Similarities between Ukraine and Armenia are plenty: both lack energy resources and are heavily dependent on foreign supplies, both were hit hard by the financial crisis and never fully recovered, both have a serious corruption problem.
In both countries, the government has been accused of election fraud and other authoritarian tendencies, but both countries have a degree of political and media freedom, which puts them ahead of typical post-Soviet autocracies like Belarus.
However, there are also important differences.
The Armenian opposition has been in disarray since the presidential elections of 2013, when, in spite of claims of election fraud, the opposition failed to unite, and post-election protests ended in a fiasco.
Also, given Armenia’s geopolitical situation, the European option, which mobilized at least part of protesters in Ukraine, seems relatively feeble for Armenia.
Finally, Armenia is involved into an ongoing conflict with Azerbaijan and has unresolved issues with Turkey, and against that background an internal stand-off of the kind that happened in Ukraine would be extremely risky for Armenia.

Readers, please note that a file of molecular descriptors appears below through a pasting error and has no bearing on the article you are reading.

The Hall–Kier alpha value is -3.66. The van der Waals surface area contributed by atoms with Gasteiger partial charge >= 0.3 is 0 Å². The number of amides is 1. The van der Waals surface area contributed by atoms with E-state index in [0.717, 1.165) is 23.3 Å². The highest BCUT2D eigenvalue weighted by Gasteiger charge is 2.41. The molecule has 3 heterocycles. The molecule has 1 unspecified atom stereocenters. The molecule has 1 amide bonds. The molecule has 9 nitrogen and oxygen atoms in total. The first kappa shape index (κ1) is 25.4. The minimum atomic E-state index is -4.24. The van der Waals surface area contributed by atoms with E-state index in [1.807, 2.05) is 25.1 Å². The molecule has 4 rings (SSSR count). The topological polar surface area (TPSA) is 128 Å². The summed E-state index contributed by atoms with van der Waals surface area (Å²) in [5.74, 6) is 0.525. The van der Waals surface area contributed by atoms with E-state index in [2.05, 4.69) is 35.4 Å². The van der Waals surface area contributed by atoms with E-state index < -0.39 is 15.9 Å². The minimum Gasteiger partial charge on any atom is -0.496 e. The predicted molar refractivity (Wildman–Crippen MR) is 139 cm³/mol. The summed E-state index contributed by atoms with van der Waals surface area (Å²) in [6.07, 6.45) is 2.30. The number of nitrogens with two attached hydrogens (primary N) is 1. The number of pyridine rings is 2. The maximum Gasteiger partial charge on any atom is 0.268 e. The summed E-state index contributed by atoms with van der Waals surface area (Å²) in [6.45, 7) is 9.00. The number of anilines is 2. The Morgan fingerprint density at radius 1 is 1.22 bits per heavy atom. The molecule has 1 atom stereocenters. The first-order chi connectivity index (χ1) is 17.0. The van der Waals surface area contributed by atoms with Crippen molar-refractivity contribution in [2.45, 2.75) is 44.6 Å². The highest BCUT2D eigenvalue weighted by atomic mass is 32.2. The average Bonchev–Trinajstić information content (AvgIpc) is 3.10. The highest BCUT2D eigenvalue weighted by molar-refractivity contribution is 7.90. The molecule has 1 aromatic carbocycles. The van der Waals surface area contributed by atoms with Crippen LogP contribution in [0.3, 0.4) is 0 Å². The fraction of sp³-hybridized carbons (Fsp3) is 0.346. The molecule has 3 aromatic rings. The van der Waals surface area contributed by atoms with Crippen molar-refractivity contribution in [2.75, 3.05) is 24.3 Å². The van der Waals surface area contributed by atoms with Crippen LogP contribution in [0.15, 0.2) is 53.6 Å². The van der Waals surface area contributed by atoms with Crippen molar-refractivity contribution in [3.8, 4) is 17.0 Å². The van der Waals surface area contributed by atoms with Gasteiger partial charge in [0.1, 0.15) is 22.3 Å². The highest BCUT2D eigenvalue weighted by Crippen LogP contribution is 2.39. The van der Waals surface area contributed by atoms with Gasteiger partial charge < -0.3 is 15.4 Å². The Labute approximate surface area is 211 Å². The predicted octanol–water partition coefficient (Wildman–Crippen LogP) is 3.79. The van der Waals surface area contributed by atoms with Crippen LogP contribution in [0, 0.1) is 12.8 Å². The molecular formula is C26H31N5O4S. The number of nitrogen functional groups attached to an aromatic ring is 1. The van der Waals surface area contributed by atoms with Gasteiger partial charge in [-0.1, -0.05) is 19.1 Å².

With all that in mind, it is clear why many Armenians are skeptical that the Ukrainian events will have any substantial influence on Armenia.
However, some disagree.
Poet Marine Petrosyan, who is also well known for her political activism, says “I remember 1987, when protests had started in various places all over the USSR, and many people in Armenia were saying that Armenians are different, there is no way they will rise up against the system… Only a few months later the Karabakh movement started, and hundreds of thousands were on the street protesting”.
Arshak, a small business owner from Yerevan, says he was shocked by the casualties in Kiev: “I don’t want something like that to happen in Armenia and I don’t think it’s possible”. But, he says, “Armenians need to do something in order to remind the government that it is supposed to serve the people, as Ukrainians had done… Whoever comes to power in Ukraine, all those deaths would not be in vain: from now on, people in power will realize that sooner or later they will have to answer for what they are doing”.
Osservatorio Balcani e Caucaso